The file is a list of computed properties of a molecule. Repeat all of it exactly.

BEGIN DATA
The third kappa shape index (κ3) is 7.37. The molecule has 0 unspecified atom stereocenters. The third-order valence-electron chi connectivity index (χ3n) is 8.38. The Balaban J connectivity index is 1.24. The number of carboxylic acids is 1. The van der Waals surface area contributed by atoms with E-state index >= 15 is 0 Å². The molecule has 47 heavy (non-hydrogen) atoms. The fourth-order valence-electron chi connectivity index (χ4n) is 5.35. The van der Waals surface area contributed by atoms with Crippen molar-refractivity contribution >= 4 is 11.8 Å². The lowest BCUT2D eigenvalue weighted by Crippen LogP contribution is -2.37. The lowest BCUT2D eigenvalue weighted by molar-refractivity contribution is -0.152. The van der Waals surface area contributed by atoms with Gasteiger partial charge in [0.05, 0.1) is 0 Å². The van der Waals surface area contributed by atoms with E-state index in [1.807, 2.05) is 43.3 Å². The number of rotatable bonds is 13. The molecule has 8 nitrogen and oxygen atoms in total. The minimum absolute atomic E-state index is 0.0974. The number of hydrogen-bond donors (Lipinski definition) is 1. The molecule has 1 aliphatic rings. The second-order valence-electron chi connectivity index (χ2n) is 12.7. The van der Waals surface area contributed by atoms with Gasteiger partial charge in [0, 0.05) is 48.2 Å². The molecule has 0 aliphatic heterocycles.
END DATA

The third kappa shape index (κ3) is 7.37. The molecule has 0 unspecified atom stereocenters. The third-order valence-electron chi connectivity index (χ3n) is 8.38. The Balaban J connectivity index is 1.24. The number of carboxylic acids is 1. The van der Waals surface area contributed by atoms with E-state index >= 15 is 0 Å². The molecule has 47 heavy (non-hydrogen) atoms. The fourth-order valence-electron chi connectivity index (χ4n) is 5.35. The van der Waals surface area contributed by atoms with Crippen molar-refractivity contribution >= 4 is 11.8 Å². The lowest BCUT2D eigenvalue weighted by Crippen LogP contribution is -2.37. The lowest BCUT2D eigenvalue weighted by molar-refractivity contribution is -0.152. The van der Waals surface area contributed by atoms with Gasteiger partial charge in [0.05, 0.1) is 0 Å². The van der Waals surface area contributed by atoms with E-state index in [1.807, 2.05) is 43.3 Å². The number of rotatable bonds is 13. The molecule has 8 nitrogen and oxygen atoms in total. The minimum absolute atomic E-state index is 0.0974. The number of hydrogen-bond donors (Lipinski definition) is 1. The molecule has 1 aliphatic rings. The second-order valence-electron chi connectivity index (χ2n) is 12.7. The van der Waals surface area contributed by atoms with Gasteiger partial charge in [0, 0.05) is 48.2 Å². The molecule has 0 aliphatic heterocycles.